Published July 17, 2016
BLUFF, UTAH – Tribal leaders and grassroots local residents expressed a unified desire for protection of the Bears Ears cultural landscape at the public hearing in Bluff, Utah, on Saturday – the largest national monument hearing in the history of the Obama administration.
Over 1,500 individuals attended the public meeting at the Bluff Community Center, in spite of triple digit heat and standing room only even in the outdoor facilities, where the event was broadcast over loudspeaker. Saturday’s public meeting was hosted by Interior Secretary Sally Jewell and other federal officials from the U. S. Departments of Interior and Agriculture, who have been touring the proposed Bears Ears National Monument and travelling throughout southeast Utah for the past week.
Interior Secretary Sally Jewell opened the three and a half hour meeting by observing, “There is a desire to protect what’s here for future generations. That has been consistent no matter who I have spoken with.”
“One thing we all have is a connection to the land,” said Carlton Bowekaty, Councilman for the Zuni Tribe and Bears Ears Inter-Tribal Coalition delegate. “Our proposal is not about exclusion. Our proposal is about education & partnership.”
Utah Dine Bikeyah Board Chairman Willie Grayeyes, who was selected by lottery to speak, remarked, “Permanent protection is what we stand for. I hope the determination will be made to heal us – all of us.”
Navajo Nation President Russell Begaye was also invited to address the crowd. “We greet these places by their names as if they were people. Through this relationship we are able to negotiate healing,” he explained. “Because of Navajo people’s connection to these lands, we have
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requested co-management. This will be remembered among people for generations as honoring our sacred lands.”
Nearly 1,000 blue ‘Protect Bears Ears’ t-shirts were distributed to national monument supporters at the event. Protect Dozens of individuals were randomly selected by lottery to speak for two minutes each. Comments varied between monument supporters and opponents among speakers. A strong desire to protect Bears Ears was articulated by both groups.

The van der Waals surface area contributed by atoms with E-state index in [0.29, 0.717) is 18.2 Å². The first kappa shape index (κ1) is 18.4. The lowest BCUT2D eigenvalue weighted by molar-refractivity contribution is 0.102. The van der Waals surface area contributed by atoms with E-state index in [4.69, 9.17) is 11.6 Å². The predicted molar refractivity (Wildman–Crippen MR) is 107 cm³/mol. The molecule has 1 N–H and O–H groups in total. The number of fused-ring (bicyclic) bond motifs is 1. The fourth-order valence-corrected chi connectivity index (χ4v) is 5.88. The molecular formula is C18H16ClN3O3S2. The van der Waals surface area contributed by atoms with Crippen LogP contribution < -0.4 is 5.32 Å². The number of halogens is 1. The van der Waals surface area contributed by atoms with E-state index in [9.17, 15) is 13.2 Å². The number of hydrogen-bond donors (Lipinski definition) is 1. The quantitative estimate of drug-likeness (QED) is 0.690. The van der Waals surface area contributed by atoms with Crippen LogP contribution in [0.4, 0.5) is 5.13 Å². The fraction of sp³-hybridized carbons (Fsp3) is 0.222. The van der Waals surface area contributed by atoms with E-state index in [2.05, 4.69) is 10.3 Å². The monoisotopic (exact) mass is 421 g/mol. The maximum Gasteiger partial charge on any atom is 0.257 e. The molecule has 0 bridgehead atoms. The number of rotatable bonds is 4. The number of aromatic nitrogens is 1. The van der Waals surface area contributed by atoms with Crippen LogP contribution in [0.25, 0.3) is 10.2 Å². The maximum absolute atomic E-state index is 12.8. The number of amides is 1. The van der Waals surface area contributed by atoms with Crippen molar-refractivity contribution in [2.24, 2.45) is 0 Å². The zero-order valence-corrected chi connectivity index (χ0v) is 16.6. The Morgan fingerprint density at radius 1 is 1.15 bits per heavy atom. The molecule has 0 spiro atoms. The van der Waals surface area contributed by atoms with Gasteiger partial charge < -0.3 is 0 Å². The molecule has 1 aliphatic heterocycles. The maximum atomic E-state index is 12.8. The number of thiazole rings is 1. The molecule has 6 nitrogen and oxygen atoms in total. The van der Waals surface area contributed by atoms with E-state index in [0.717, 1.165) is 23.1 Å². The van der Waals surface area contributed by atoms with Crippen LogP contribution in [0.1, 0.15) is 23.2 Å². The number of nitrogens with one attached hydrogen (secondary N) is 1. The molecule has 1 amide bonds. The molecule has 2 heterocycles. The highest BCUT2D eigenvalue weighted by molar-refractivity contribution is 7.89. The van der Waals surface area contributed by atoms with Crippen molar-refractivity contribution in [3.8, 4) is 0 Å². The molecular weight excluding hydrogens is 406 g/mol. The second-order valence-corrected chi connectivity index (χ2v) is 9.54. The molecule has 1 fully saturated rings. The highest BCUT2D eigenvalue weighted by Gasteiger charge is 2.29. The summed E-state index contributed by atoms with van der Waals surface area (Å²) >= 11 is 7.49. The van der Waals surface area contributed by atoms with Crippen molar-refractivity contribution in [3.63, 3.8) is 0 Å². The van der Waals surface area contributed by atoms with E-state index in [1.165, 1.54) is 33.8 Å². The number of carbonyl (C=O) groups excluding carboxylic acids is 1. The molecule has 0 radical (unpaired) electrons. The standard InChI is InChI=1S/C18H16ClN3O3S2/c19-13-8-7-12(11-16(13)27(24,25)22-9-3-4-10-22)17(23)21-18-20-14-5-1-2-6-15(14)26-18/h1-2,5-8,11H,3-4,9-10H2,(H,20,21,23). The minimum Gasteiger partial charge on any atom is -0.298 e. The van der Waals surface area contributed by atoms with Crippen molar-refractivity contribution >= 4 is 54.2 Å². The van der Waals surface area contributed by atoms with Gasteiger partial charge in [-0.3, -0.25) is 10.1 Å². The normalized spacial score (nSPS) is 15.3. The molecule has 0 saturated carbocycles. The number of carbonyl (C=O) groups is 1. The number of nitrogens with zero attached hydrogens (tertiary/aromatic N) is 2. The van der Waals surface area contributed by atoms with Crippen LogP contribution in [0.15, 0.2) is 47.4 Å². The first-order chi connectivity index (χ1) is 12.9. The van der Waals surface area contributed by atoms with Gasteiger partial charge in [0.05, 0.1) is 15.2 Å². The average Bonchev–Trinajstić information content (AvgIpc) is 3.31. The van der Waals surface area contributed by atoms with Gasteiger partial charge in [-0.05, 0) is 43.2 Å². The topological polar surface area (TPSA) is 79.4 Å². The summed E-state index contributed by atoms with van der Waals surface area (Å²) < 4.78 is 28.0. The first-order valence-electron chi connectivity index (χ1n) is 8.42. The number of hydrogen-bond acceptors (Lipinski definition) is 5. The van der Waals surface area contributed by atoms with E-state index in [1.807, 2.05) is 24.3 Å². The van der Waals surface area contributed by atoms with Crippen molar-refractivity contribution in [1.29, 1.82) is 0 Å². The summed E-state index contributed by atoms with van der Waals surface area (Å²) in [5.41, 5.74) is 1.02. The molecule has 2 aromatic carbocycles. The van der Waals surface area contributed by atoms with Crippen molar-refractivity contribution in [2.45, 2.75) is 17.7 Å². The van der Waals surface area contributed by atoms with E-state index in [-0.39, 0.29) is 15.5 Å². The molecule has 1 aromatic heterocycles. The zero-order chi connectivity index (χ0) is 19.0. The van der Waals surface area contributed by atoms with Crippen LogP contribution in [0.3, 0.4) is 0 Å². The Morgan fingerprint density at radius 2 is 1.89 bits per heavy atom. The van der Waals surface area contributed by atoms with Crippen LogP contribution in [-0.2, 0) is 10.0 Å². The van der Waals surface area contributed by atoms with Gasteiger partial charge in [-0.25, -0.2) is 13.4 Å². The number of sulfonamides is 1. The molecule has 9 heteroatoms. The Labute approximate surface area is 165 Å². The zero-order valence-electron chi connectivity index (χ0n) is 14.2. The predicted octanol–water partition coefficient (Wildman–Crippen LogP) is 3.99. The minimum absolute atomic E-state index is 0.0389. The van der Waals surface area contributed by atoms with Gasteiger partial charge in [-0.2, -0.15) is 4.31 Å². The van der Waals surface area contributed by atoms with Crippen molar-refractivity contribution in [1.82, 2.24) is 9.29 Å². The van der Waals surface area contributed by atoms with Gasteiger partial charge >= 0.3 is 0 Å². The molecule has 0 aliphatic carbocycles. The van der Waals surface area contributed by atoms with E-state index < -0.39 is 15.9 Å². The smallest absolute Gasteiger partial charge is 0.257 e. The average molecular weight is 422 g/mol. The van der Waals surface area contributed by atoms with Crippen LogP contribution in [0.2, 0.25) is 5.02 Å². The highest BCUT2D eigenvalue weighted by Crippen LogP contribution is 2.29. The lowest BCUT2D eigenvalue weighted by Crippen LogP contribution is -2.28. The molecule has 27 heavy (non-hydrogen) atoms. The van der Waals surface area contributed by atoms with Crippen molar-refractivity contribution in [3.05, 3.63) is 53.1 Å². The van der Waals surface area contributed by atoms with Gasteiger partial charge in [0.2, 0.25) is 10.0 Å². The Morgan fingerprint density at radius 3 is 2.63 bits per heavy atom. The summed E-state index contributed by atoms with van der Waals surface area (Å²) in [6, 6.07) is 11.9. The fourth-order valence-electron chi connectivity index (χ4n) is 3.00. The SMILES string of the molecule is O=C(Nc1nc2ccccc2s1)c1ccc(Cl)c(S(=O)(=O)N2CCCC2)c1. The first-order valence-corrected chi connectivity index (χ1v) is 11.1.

As Secretary Jewell said, “The question perhaps is how?”
One of the final commentators of the afternoon observed, “However much we might wish it was not true, Utah’s political leaders have failed, and the job now rises to President Obama.”
The Public Lands Initiative, which was finally introduced Thursday after months of delay, is a non-starter. Despite the Utah delegation’s years of investment in the legislation, the PLI not only fails to provide a meaningful role for Tribes in the management of these ancestral lands. It also has effectively no chance of passage. No real legislative pathway for Bears Ears exists prior to Jan 20th. This is why Tribes are respectfully requesting President Obama to designate Bears Ears National Monument as soon as possible.
“When they say PLI, we’re saying no,” stated Navajo Nation Council Delegate Davis Filfred. He explained that the Navajo Nation and numerous other Tribes throughout the region have passed formal resolutions and legislation supporting protection for Bears Ears as a national monument. Delegate Filfred concluded, “We need President Obama to be brave.”
In her closing remarks, Secretary Jewell noted, “There are many voices here that say we want to continue to use these lands as we have. Those [uses] are not mutually exclusive with protection.”
UDB Chairman Grayeyes pointed out after the meeting, “Tribes have designed the Bears Ears National Monument proposal to ensure continued access and traditional use of these lands. Our intent is preserve and honor the land and cultural practices that have taken place here since time immemorial.”
For the first time in history, a unified coalition of sovereign Native American nations are calling on the President of the United States to protect their ancestral homelands as a national monument. Ute Mountain Ute Councilman and Bears Ears Inter-Tribal Coalition representative Malcolm Lehi, whose constituents live adjacent to Bears Ears and rely on these lands for their livelihoods, asserted, “This is part of a movement that’s going to make history.”